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Kanokov Buys Hotel In Moscow ?€?For Prestige?€™

Kanokov has been president of Kabardino-Balkaria since September 2005. Denis Grishkin

Companies owned by Kabardino-Balkaria President Arsen Kanokov are continuing to invest in real estate, including the precrisis purchase of the Milan hotel and office complex on Kashirskoye Shosse, two consultants who worked with Milan said.

The consultants told Vedomosti that the deal was concluded last year and the property was purchased “for prestige.” A source close to Milan’s management confirmed the information.

The seller was Otel Development, owned by former Intourist president Abbas Aliyev. He was not immediately available for comment, and a spokesperson for Otel Development declined comment.

Dzhamilya Khagarova, head of the president’s press service, was not immediately able to comment on the matter.

According to the Moscow City Hall order allotting the land for the center’s construction, Milan was on the balance sheet of RVT Tri, which was owned in 2008 by a company called Fornaks Esteit, according to the SPARK database. That company’s general director is Svetlana Baksanova.

Kanokov signed an order in 2005 making her an adviser to the president of Kabardino-Balkaria. Khagarova, the government spokeswoman, said Baksanova no longer holds the position.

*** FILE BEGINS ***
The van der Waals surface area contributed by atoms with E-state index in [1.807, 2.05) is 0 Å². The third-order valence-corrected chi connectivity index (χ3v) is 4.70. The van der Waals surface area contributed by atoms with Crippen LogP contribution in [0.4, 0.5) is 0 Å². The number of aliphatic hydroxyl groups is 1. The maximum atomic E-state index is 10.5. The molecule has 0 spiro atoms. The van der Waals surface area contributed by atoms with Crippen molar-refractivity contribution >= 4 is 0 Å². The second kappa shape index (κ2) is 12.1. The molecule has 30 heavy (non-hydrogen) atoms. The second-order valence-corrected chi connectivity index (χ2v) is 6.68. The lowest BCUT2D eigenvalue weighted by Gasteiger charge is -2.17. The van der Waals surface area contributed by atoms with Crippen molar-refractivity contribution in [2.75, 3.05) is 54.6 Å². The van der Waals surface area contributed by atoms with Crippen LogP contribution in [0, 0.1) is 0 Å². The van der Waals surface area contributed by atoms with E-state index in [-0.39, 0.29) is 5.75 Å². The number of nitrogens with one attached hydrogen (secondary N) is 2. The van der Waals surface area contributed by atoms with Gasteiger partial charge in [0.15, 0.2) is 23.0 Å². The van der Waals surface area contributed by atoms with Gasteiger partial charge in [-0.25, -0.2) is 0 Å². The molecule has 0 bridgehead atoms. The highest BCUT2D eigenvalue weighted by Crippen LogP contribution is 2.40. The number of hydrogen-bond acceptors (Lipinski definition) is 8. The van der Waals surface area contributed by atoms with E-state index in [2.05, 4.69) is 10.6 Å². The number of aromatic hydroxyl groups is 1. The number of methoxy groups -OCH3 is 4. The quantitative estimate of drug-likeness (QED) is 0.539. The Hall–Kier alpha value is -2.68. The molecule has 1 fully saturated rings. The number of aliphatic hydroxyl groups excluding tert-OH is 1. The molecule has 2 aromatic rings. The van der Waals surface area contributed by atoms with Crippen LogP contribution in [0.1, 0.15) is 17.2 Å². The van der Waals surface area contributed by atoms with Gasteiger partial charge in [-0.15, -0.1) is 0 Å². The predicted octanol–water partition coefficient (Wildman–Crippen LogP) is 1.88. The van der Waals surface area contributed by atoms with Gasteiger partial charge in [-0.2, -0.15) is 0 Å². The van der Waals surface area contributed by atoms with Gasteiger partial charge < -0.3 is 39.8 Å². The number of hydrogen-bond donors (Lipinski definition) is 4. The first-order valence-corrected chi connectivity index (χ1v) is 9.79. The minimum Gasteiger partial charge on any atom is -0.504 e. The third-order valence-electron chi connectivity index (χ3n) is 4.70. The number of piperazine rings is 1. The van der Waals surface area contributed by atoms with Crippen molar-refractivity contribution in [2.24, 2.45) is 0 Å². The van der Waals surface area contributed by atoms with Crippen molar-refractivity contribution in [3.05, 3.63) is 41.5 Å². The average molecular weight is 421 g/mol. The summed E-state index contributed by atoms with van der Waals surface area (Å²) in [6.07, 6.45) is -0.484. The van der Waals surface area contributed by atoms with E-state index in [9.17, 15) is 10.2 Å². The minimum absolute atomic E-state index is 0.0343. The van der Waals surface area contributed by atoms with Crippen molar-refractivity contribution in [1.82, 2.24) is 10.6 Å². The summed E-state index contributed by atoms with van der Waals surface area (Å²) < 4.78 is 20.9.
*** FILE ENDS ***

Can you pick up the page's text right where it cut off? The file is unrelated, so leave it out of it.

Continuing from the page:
The 30,000-square-meter Milan center is located at the intersection of Kashirskoye Shosse and Shipilovskaya Ulitsa and includes a four-star hotel and offices.

The property could have been worth $150 million to $180 million before the crisis, said Stanislav Ivashkevich, deputy director of the hotels department at CB Richard Ellis. “The new owner doesn’t have any experience managing hotels, and as a result, the effectiveness of its management now is fairly low,” he said.

The owner is trying to offer five-star services at the hotel, which is simply impossible given its location in southern Moscow, Ivashkevich said.

Kanokov’s main assets are grouped in the holding company Sindika, which he said in an interview to Vedomosti in 2007 that he fully owns. He said he handed all of his assets to outside management when he began working for the government. In 2007, he estimated that the company’s annual sales were 30 billion rubles.

Sindika’s assets include the eponymous construction markets in Moscow and the Moscow region, 30 percent of the bank Tsentrokredit, the shopping centers Troitsky in Strogino, Bratislavsky and Tushinsky. Last year, it sold the Moskvichka shopping center on Novy Arbat to Yakov Yakubov.

In his income declaration for last year, Kanokov said he earned 4.8 million rubles ($165,000), owns a 0.6-hectare plot of land, a 725-square-meter home, a garage and a Mercedes-Benz. His wife, Fatima Kanokova, earned 13.3 million rubles, and she owns four plots covering a combined 0.9 hectares, three apartments and four cars.

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